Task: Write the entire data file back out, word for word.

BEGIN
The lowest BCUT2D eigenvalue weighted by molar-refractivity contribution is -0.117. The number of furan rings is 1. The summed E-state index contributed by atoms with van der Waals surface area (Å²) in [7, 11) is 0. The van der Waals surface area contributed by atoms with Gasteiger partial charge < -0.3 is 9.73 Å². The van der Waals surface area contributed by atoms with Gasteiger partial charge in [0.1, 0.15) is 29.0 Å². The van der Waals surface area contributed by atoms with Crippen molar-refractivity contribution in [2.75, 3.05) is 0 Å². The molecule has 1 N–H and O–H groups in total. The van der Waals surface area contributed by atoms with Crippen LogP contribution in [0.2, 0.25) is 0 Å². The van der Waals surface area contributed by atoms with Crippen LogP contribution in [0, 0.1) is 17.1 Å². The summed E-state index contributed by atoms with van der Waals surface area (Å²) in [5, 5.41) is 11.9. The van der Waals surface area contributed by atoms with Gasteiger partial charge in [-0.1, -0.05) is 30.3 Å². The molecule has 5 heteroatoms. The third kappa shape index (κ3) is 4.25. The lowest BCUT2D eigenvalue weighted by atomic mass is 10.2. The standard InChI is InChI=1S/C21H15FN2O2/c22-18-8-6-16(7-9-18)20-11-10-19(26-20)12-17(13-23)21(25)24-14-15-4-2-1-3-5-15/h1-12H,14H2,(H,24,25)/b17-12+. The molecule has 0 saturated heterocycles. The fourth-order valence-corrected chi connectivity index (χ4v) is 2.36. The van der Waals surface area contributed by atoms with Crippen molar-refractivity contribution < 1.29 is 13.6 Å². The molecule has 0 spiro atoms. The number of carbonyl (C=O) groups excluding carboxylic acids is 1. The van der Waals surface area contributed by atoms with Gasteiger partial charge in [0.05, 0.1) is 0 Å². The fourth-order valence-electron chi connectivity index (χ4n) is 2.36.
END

The lowest BCUT2D eigenvalue weighted by molar-refractivity contribution is -0.117. The number of furan rings is 1. The summed E-state index contributed by atoms with van der Waals surface area (Å²) in [7, 11) is 0. The van der Waals surface area contributed by atoms with Gasteiger partial charge < -0.3 is 9.73 Å². The van der Waals surface area contributed by atoms with Gasteiger partial charge in [0.1, 0.15) is 29.0 Å². The van der Waals surface area contributed by atoms with Crippen molar-refractivity contribution in [2.75, 3.05) is 0 Å². The molecule has 1 N–H and O–H groups in total. The van der Waals surface area contributed by atoms with Crippen LogP contribution in [0.2, 0.25) is 0 Å². The van der Waals surface area contributed by atoms with Crippen LogP contribution in [0, 0.1) is 17.1 Å². The summed E-state index contributed by atoms with van der Waals surface area (Å²) in [5, 5.41) is 11.9. The van der Waals surface area contributed by atoms with Gasteiger partial charge in [-0.1, -0.05) is 30.3 Å². The molecule has 5 heteroatoms. The third kappa shape index (κ3) is 4.25. The lowest BCUT2D eigenvalue weighted by atomic mass is 10.2. The standard InChI is InChI=1S/C21H15FN2O2/c22-18-8-6-16(7-9-18)20-11-10-19(26-20)12-17(13-23)21(25)24-14-15-4-2-1-3-5-15/h1-12H,14H2,(H,24,25)/b17-12+. The molecule has 0 saturated heterocycles. The fourth-order valence-corrected chi connectivity index (χ4v) is 2.36. The van der Waals surface area contributed by atoms with Crippen molar-refractivity contribution < 1.29 is 13.6 Å². The molecule has 0 spiro atoms. The number of carbonyl (C=O) groups excluding carboxylic acids is 1. The van der Waals surface area contributed by atoms with Gasteiger partial charge in [0.05, 0.1) is 0 Å². The fourth-order valence-electron chi connectivity index (χ4n) is 2.36.